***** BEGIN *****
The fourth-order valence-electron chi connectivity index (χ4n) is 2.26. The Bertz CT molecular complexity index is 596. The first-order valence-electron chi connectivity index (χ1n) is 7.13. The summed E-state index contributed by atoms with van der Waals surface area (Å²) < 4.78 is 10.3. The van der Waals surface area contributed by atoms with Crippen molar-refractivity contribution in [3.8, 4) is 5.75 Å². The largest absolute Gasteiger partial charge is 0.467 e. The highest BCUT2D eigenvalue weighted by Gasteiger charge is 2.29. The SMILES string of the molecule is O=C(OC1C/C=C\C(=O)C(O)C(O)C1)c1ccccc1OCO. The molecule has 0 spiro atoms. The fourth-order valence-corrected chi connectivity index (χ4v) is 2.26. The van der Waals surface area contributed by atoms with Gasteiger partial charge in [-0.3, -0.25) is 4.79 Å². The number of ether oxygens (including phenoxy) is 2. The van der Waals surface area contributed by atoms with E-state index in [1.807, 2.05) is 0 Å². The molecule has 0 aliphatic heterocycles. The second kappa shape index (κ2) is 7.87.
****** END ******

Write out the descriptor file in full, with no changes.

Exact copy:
The fourth-order valence-electron chi connectivity index (χ4n) is 2.26. The Bertz CT molecular complexity index is 596. The first-order valence-electron chi connectivity index (χ1n) is 7.13. The summed E-state index contributed by atoms with van der Waals surface area (Å²) < 4.78 is 10.3. The van der Waals surface area contributed by atoms with Crippen molar-refractivity contribution in [3.8, 4) is 5.75 Å². The largest absolute Gasteiger partial charge is 0.467 e. The highest BCUT2D eigenvalue weighted by Gasteiger charge is 2.29. The SMILES string of the molecule is O=C(OC1C/C=C\C(=O)C(O)C(O)C1)c1ccccc1OCO. The molecule has 0 spiro atoms. The fourth-order valence-corrected chi connectivity index (χ4v) is 2.26. The van der Waals surface area contributed by atoms with Gasteiger partial charge in [-0.3, -0.25) is 4.79 Å². The number of ether oxygens (including phenoxy) is 2. The van der Waals surface area contributed by atoms with E-state index in [1.807, 2.05) is 0 Å². The molecule has 0 aliphatic heterocycles. The second kappa shape index (κ2) is 7.87.